Background: Patient satisfaction has been used as a significant indicator of quality services provided by healthcare personnel. With the largest antiretroviral therapy (ART) programme in the world, the healthcare industry is struggling increasingly with challenges of meeting patients' requirements and expectations for quality ART service provision. This study was conducted in order to identify the importance of factors contributing to satisfaction or dissatisfaction. Aim: This study sought to explore and describe the general satisfaction or dissatisfaction of patients with accredited ART hospital sites at public health facilities in the Gert Sibande District, Mpumalanga and to identify factors contributing to either satisfaction or dissatisfaction. Setting: Six hospitals that initiated ART in the district, participated in the study. Method: The study was conducted using a sample of 300 patients. Proportional random sampling was used in selecting the number of patients from each facility. A structured interview with each participating patient was conducted using a standardised structured questionnaire. The first available required number of patients that complied with requirements from each of the six hospitals was selected for the interview. Descriptive statistics were used to analyse data and data with qualitative aspects were captured and categorised manually. Results: The major factors contributing to satisfaction included the availability of medicines and knowledge regarding how to take medication. Factors contributing to dissatisfaction on the part of the patients included confidentiality issues, long waiting periods, shortage of staff and dirty toilets. Conclusion: This study indicated general satisfaction with the ART-related services at the accredited ART hospital sites in the Gert Sibande District. Regular monitoring and evaluation are recommended.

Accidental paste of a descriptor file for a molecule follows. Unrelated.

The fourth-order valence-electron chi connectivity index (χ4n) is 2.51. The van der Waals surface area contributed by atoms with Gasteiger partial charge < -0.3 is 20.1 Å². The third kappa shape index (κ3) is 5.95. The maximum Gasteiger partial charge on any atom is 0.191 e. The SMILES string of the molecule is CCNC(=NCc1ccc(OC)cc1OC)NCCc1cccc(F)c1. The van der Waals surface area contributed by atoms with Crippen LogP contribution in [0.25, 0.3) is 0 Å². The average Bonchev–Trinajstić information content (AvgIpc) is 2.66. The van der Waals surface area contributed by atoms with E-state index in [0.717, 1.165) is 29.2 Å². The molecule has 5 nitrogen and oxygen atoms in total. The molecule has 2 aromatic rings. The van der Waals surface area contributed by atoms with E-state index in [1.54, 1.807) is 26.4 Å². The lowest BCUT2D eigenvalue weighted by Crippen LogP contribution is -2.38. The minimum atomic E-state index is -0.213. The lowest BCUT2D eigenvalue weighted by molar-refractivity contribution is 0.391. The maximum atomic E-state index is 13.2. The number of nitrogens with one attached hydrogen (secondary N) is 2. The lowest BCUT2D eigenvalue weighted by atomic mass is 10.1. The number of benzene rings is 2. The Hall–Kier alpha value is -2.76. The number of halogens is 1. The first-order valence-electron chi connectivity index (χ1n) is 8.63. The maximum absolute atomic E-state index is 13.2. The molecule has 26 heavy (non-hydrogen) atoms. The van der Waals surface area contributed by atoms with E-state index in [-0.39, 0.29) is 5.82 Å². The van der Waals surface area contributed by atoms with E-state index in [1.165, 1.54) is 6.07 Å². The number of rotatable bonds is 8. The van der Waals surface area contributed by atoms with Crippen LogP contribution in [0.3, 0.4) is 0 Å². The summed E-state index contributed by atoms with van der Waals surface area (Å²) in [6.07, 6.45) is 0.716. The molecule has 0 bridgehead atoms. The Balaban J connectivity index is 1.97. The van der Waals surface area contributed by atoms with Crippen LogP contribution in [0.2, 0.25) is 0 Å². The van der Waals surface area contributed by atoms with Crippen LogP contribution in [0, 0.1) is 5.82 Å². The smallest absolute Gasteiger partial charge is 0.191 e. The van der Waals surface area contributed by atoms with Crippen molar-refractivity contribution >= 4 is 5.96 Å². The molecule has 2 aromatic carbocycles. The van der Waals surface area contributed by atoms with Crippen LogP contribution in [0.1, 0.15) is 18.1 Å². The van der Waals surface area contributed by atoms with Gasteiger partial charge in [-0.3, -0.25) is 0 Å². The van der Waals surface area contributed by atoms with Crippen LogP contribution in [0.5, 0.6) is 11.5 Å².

|Journal||African Journal of Primary Health Care and Family Medicine|
|Publication status||Published - 2014|